MLB execs: Zack Greinke is headed for a record payday for right-handed pitchers

Apparently, Zack Greinke can be the highest-paid right-handed pitcher in the game -- if he wants to be. (US Presswire)

Baseball executives see star free-agent right-hander Zack Greinke landing a deal for at least six years and perhaps as much as $25 million a year, which could bring Greinke's total haul to $150 million.

The presence of both Los Angeles teams in the bidding is likely to benefit Greinke, who should easily set a record for pay for a right-handed pitcher.

Giants star Matt Cain set the record for salary for right-handers when he signed in spring training for $112.5 million over five years, an extension that took him to $127.5 million over six years. Phillies left-hander Cole Hamels has the per-season record salary on a multiyear deal at $24 million, while fellow lefty CC Sabathia of the Yankees has the record contract for a pitcher, at $161 million over seven years.

While Greinke isn't quite as accomplished as Cole Hamels, who signed during last season for $144 million over six years, a case could be made that Hamels might have gotten even a bit more than that had he chosen to test the free-agent market rather than re-sign with his old team.

The Dodgers also are said to like Anibal Sanchez, but he has been asking teams for at least $90 million over six seasons, so he's not inexpensive either. They might also look at Kyle Lohse, as well. However, Dodgers people have begun asking around about Greinke, Danny Knobler reported, and their presence in talks only benefits Greinke, who went 15-5 with a 3.48 ERA for the Brewers and Angels.

Angels people have seen the Dodgers as their biggest threat.

The Angels want to re-sign Greinke, and they set themselves up for that possibility by trading Ervin Santana and letting Dan Haren go. The Angels suggested last winter that they wouldn't pay a starting pitcher more than ace Jered Weaver's $85 million, five-year deal, but such a stance would be a major impediment to any Greinke deal, and an Angels person suggested that they will consider that strategy on a "case-by-case" basis.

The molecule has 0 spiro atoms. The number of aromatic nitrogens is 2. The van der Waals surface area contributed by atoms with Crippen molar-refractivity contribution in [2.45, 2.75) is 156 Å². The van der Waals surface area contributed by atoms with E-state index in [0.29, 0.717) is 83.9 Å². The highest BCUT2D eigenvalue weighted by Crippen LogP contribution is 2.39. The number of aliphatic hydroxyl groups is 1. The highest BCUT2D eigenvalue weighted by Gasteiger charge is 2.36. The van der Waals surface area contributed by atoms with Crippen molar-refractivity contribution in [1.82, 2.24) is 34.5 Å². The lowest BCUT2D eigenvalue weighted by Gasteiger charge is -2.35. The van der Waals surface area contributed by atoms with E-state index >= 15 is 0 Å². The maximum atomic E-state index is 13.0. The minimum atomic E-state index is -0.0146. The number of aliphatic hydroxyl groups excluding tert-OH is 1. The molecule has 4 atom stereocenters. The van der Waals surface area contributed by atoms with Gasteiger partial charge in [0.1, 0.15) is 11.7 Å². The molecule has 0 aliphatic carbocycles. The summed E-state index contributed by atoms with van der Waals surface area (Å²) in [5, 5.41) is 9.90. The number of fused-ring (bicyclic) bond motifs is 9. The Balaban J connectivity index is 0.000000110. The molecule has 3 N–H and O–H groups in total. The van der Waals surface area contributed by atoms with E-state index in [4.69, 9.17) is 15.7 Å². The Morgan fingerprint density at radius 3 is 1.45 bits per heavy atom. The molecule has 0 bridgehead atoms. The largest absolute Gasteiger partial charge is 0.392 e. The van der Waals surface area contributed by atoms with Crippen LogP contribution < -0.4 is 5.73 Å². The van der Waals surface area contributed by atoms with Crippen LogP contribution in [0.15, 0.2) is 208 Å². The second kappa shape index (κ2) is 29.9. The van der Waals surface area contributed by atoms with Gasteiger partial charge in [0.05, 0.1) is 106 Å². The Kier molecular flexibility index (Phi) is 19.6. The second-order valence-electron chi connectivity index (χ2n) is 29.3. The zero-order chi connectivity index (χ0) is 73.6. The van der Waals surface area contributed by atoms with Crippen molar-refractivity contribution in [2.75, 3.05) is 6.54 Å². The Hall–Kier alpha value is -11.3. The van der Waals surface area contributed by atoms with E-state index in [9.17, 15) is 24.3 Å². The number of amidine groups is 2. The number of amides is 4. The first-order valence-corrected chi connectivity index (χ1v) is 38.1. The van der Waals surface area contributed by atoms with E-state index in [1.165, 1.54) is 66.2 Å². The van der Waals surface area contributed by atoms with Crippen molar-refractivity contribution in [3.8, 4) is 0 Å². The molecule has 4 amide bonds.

The Rangers, a main Angels rival, loom as another threat in the Greinke market, and so might the Nationals, who have long coveted Greinke (they offered him $100 million two years ago as part of a possible trade deal, before he chose the Brewers). Asked at the GM meetings about Greinke, Nationals GM Mike Rizzo said, "What's not to like?"

About the only big-market team looking to sign a pitcher to a multiyear deal that appears to be shying away from Greinke is the Red Sox.

Greinke's other two previous teams, the Royals and Brewers, would love to have him back. But in a bidding situation with at least the two L.A. teams, their chances seem quite remote. They certainly aren't about to pay anyone $150 million.

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